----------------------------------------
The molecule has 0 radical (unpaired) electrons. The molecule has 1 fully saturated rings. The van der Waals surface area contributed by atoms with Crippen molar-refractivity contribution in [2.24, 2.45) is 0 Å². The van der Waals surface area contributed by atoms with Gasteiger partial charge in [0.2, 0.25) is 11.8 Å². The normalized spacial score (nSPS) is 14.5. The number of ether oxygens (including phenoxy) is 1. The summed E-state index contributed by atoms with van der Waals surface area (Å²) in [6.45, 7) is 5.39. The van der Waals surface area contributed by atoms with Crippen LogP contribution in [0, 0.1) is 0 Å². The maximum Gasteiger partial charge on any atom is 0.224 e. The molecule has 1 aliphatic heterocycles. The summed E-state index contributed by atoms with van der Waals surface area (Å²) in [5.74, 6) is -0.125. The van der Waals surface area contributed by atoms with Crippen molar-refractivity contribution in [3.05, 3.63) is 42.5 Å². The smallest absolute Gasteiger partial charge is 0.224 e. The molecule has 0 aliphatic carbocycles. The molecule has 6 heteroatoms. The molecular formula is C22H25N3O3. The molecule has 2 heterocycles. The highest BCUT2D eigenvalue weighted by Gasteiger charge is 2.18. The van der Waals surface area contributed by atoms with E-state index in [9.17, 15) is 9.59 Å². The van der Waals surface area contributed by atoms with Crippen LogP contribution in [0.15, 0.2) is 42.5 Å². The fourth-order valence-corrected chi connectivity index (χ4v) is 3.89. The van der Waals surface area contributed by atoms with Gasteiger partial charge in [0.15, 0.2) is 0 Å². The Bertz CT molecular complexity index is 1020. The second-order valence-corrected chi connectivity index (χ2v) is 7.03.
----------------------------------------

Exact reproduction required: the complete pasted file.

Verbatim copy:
The molecule has 0 radical (unpaired) electrons. The molecule has 1 fully saturated rings. The van der Waals surface area contributed by atoms with Crippen molar-refractivity contribution in [2.24, 2.45) is 0 Å². The van der Waals surface area contributed by atoms with Gasteiger partial charge in [0.2, 0.25) is 11.8 Å². The normalized spacial score (nSPS) is 14.5. The number of ether oxygens (including phenoxy) is 1. The summed E-state index contributed by atoms with van der Waals surface area (Å²) in [6.45, 7) is 5.39. The van der Waals surface area contributed by atoms with Crippen LogP contribution in [0, 0.1) is 0 Å². The maximum Gasteiger partial charge on any atom is 0.224 e. The molecule has 1 aliphatic heterocycles. The summed E-state index contributed by atoms with van der Waals surface area (Å²) in [5.74, 6) is -0.125. The van der Waals surface area contributed by atoms with Crippen molar-refractivity contribution in [3.05, 3.63) is 42.5 Å². The smallest absolute Gasteiger partial charge is 0.224 e. The molecule has 0 aliphatic carbocycles. The molecule has 6 heteroatoms. The molecular formula is C22H25N3O3. The molecule has 2 heterocycles. The highest BCUT2D eigenvalue weighted by Gasteiger charge is 2.18. The van der Waals surface area contributed by atoms with E-state index in [9.17, 15) is 9.59 Å². The van der Waals surface area contributed by atoms with Crippen LogP contribution in [0.15, 0.2) is 42.5 Å². The fourth-order valence-corrected chi connectivity index (χ4v) is 3.89. The van der Waals surface area contributed by atoms with Gasteiger partial charge in [0.15, 0.2) is 0 Å². The Bertz CT molecular complexity index is 1020. The second-order valence-corrected chi connectivity index (χ2v) is 7.03.